The global coronavirus pandemic is “not only one of the most significant credit events” in most of our lifetimes, it’s also “unquestionably the fastest developing,” according to Keith Buckley, managing director and global head of insurance ratings at Fitch Ratings. The global credit ratings agency, which provides insurance sector and company outlooks, is in the process of analysing the potential impact of COVID-19. But the speed at which events are unfolding and changing are creating what Buckley described as “tremendous uncertainty,” making forward-looking analysis an immense challenge.
Fitch’s non-rating action commentary on ‘Coronavirus Baseline and Downside Scenarios,’ published on April 02, defines common parameters against which all ratings groups globally are evaluating the impact of the COVID-19 pandemic. That includes a recession at a speeding depth unseen since World War Two, characterized by world GDP growth dropping by 1.9% in 2020, with the US, Eurozone and UK GDP down by 3.3%, 4.2% and 3.9%, respectively, as well as China’s GDP growth dropping to just about 2% versus recent levels closer to 6%. Other baseline and downside-scenario parameters include “a rapid and significant deterioration in the labor market,” volatile capital market conditions, and the price of oil to be range-bound within $25-30/bbl for much of 2020.
These elements manifest themselves in the insurance sector in several ways. Presenting a Fitch Ratings webinar entitled ‘Coronavirus Impact on Global Insurance,’ Buckley explained: “First, there’s going to be strain on the asset side of the balance sheet as investments suffer losses, and/or there’s just market value volatility. Second, there will be direct claim costs tied to the pandemic – and that could come from heightened health insurance claims to cover hospitalizations for people who are infected by COVID-19, or life insurance claims for death. It could also include claims on the non-life side for indirect losses such as from event cancellations, related to trade credit, some for business interruption, some for various liability exposures, among others.
“Also, interest rate levels will come into play, and here we’re seeing somewhat contrasting indicators, with government risk free rates on a downtrend, but spreads widening on corporate and other debt. Interest rate levels can not only impact earnings on new money invested, but they can impact reserving assumptions, especially on long duration products. Ironically, there could also be some theoretical benefits for insurance, such as reduced claim experience from slowed activity due to lockdown, such as driving or around life products where reduced longevity can help. An example here would be annuities that have annuitized and are paying a fixed periodic benefit for a policyholder’s remaining life.”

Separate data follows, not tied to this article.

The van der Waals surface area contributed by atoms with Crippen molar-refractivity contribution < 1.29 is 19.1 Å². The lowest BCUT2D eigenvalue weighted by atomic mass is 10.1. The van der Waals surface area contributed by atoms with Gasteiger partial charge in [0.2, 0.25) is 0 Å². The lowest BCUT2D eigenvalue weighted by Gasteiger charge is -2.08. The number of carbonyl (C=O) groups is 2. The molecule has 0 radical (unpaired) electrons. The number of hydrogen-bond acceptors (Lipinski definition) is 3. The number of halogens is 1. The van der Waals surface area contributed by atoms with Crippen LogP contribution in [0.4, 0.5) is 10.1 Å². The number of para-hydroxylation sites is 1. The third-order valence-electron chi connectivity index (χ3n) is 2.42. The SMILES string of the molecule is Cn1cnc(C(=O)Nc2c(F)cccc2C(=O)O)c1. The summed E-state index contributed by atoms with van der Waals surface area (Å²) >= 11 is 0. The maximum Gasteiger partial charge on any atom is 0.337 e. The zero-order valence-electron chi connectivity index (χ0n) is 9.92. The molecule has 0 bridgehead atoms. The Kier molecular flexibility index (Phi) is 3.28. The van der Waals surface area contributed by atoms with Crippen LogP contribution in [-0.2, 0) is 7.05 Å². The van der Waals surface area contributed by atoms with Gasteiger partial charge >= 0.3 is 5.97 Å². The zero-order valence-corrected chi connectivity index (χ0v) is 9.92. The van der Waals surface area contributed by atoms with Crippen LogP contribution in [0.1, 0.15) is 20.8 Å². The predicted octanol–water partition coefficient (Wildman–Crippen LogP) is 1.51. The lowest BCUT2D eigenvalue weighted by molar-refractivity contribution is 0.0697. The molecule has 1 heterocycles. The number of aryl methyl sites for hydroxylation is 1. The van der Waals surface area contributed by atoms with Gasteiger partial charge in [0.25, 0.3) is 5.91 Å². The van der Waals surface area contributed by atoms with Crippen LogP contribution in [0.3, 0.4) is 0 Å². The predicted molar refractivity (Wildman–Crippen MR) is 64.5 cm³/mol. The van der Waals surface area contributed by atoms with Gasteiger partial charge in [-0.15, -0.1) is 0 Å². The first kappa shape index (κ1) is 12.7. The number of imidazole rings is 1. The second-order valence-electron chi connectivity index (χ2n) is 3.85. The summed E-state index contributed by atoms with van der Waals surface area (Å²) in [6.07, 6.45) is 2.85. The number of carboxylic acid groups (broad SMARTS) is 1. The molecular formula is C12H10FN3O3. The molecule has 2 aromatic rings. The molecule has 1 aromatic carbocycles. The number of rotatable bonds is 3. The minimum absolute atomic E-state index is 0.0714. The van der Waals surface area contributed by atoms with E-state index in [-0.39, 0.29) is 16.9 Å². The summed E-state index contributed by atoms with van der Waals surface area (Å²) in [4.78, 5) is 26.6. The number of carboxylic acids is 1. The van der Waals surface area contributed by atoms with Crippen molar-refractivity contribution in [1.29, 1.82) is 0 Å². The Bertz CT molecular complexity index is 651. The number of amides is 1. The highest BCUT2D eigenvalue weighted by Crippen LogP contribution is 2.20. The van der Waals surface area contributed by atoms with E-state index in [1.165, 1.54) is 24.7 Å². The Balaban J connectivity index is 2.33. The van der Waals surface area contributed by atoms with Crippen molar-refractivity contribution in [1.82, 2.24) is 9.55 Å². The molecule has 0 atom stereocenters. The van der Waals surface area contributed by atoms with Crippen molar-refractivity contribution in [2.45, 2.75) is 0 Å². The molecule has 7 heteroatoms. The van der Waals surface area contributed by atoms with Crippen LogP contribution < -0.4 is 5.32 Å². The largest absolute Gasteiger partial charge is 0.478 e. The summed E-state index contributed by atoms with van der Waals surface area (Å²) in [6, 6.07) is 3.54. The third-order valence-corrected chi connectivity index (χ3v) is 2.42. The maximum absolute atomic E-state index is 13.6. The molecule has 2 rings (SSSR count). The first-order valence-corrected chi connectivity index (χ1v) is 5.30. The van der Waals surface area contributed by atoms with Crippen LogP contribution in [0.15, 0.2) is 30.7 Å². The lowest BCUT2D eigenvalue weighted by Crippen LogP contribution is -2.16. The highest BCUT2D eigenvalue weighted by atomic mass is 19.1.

Given the significant pressure on the underlying fundamentals of the global insurance industry as a result of the coronavirus pandemic, Fitch has moved all insurance sectors globally to a negative outlook. That includes life and non-life insurance globally, US health insurance, global reinsurance, and title insurance. However, the firm also has an indicator called the Rating Outlook for each sector, and here there is some differentiation (as of March 16) between the different insurance sectors. When establishing a rating outlook for a sector, Fitch tries to determine whether the underlying fundamentals are under enough pressure to also indicate that a notable portion of ratings may suffer a rating action. As such, the firm moved the global life sector and the US health sector to a negative rating outlook but kept a stable rating outlook for the non-life, global reinsurance and title insurance sectors.
“The life sector negative rating outlook is because life insurers have much higher asset leverage than other insurance sectors, and thus, asset shocks will be felt harder relative to capital. Life businesses also tend to be more sensitive to interest rates, plus we think some companies too will suffer in earnings hit from increased mortality,” said Buckley. “Our decision to move the US health insurance to a negative rating outlook was a more difficult one, and I must admit it’s one we went back and forth on a few times. To come to a decision, we did some scenario analysis to judge what level of infection rate would be needed to really hurt US health insurer earnings.
“Based on that analysis, the infection rate needs to be reasonably high. That said, the range of expert views on what the COVID-19 infection rate may ultimately be remains as wide as almost any indicator we’ve seen, with some experts predicting just a few percent of the global population in the populations in the major countries, and others suggesting it could be over 50%. In the end, we felt that such a wide range of outcomes was simply inconsistent with a stable rating outlook, so we decided to move to negative. But that is one where if the experts’ views tighten, we should be able to revisit the outlook and what makes sense given where it tightens to. But for now, based on what we know, we think negative is the right place for the US health insurers, even though we think the bigger companies that our ratings cover should prove pretty resilient.”
Fitch’s analysis mid-March, which Buckley stressed is subject to change given the fast-evolving nature of the coronavirus situation, was that the non-life and reinsurance sectors globally should have enough capital to absorb asset losses, especially given the lower asset leverage for most non-life companies relative to their life counterparts. The firm also projected that claim costs resulting from COVID-19 will be more of an earnings event versus a capital event for a vast majority of companies.